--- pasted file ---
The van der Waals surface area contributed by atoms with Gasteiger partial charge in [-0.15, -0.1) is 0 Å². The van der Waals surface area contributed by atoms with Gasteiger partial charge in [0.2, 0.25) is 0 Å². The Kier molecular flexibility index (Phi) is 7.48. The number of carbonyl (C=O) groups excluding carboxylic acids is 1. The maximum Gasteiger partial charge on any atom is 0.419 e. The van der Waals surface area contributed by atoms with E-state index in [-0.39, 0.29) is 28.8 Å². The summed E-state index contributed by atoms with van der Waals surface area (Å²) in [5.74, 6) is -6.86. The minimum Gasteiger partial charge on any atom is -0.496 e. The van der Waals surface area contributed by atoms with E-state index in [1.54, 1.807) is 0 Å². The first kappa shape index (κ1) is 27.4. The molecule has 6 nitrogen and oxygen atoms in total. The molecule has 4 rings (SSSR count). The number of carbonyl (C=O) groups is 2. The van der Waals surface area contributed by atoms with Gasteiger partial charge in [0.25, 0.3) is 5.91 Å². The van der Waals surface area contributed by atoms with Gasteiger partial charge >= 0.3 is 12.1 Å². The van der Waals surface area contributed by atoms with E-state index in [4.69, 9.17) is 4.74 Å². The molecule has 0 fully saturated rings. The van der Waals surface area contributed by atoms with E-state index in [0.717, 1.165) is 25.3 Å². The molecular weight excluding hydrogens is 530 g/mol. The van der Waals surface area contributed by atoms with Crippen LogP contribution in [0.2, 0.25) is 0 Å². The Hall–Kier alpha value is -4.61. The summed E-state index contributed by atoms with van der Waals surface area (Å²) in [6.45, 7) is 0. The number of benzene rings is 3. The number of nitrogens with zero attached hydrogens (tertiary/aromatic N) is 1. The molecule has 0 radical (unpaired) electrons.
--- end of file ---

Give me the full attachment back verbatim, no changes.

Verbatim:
The van der Waals surface area contributed by atoms with Gasteiger partial charge in [-0.15, -0.1) is 0 Å². The van der Waals surface area contributed by atoms with Gasteiger partial charge in [0.2, 0.25) is 0 Å². The Kier molecular flexibility index (Phi) is 7.48. The number of carbonyl (C=O) groups excluding carboxylic acids is 1. The maximum Gasteiger partial charge on any atom is 0.419 e. The van der Waals surface area contributed by atoms with E-state index in [-0.39, 0.29) is 28.8 Å². The summed E-state index contributed by atoms with van der Waals surface area (Å²) in [5.74, 6) is -6.86. The minimum Gasteiger partial charge on any atom is -0.496 e. The van der Waals surface area contributed by atoms with E-state index in [1.54, 1.807) is 0 Å². The first kappa shape index (κ1) is 27.4. The molecule has 6 nitrogen and oxygen atoms in total. The molecule has 4 rings (SSSR count). The number of carbonyl (C=O) groups is 2. The van der Waals surface area contributed by atoms with Gasteiger partial charge in [0.25, 0.3) is 5.91 Å². The van der Waals surface area contributed by atoms with Gasteiger partial charge >= 0.3 is 12.1 Å². The van der Waals surface area contributed by atoms with E-state index in [4.69, 9.17) is 4.74 Å². The molecule has 0 fully saturated rings. The van der Waals surface area contributed by atoms with E-state index in [0.717, 1.165) is 25.3 Å². The molecular weight excluding hydrogens is 530 g/mol. The van der Waals surface area contributed by atoms with Crippen LogP contribution in [0.2, 0.25) is 0 Å². The Hall–Kier alpha value is -4.61. The summed E-state index contributed by atoms with van der Waals surface area (Å²) in [6.45, 7) is 0. The number of benzene rings is 3. The number of nitrogens with zero attached hydrogens (tertiary/aromatic N) is 1. The molecule has 0 radical (unpaired) electrons.